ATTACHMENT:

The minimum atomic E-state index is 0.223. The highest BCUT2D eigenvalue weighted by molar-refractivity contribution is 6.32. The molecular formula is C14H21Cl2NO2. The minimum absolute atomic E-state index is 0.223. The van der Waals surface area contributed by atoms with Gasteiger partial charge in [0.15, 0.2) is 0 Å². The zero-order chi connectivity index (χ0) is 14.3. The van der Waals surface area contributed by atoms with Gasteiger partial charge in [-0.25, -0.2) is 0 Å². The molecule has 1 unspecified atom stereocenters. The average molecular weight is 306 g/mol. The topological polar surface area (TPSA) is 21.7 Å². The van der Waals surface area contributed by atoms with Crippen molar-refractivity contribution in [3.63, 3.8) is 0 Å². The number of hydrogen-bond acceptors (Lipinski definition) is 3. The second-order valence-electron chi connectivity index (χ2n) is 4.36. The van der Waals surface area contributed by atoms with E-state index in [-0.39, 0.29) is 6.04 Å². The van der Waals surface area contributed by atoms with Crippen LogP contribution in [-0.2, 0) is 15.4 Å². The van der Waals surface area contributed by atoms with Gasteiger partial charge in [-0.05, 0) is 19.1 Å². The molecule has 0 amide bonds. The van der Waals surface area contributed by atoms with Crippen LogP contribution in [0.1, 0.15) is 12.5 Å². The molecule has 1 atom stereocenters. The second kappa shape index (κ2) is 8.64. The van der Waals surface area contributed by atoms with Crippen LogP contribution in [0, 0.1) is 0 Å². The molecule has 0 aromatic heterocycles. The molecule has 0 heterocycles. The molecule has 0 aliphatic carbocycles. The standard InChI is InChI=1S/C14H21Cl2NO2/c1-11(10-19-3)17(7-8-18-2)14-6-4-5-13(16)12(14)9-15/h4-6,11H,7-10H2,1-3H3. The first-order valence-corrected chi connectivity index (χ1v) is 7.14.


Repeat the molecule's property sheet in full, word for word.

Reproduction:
The minimum atomic E-state index is 0.223. The highest BCUT2D eigenvalue weighted by molar-refractivity contribution is 6.32. The molecular formula is C14H21Cl2NO2. The minimum absolute atomic E-state index is 0.223. The van der Waals surface area contributed by atoms with Gasteiger partial charge in [0.15, 0.2) is 0 Å². The zero-order chi connectivity index (χ0) is 14.3. The van der Waals surface area contributed by atoms with Gasteiger partial charge in [-0.25, -0.2) is 0 Å². The molecule has 1 unspecified atom stereocenters. The average molecular weight is 306 g/mol. The topological polar surface area (TPSA) is 21.7 Å². The van der Waals surface area contributed by atoms with Crippen molar-refractivity contribution in [3.63, 3.8) is 0 Å². The number of hydrogen-bond acceptors (Lipinski definition) is 3. The second-order valence-electron chi connectivity index (χ2n) is 4.36. The van der Waals surface area contributed by atoms with E-state index in [-0.39, 0.29) is 6.04 Å². The van der Waals surface area contributed by atoms with Crippen LogP contribution in [-0.2, 0) is 15.4 Å². The van der Waals surface area contributed by atoms with Gasteiger partial charge in [-0.05, 0) is 19.1 Å². The molecule has 0 amide bonds. The van der Waals surface area contributed by atoms with Crippen LogP contribution in [0.1, 0.15) is 12.5 Å². The molecule has 1 atom stereocenters. The second kappa shape index (κ2) is 8.64. The van der Waals surface area contributed by atoms with Crippen LogP contribution in [0, 0.1) is 0 Å². The molecule has 0 aromatic heterocycles. The molecule has 0 heterocycles. The molecule has 0 aliphatic carbocycles. The standard InChI is InChI=1S/C14H21Cl2NO2/c1-11(10-19-3)17(7-8-18-2)14-6-4-5-13(16)12(14)9-15/h4-6,11H,7-10H2,1-3H3. The first-order valence-corrected chi connectivity index (χ1v) is 7.14.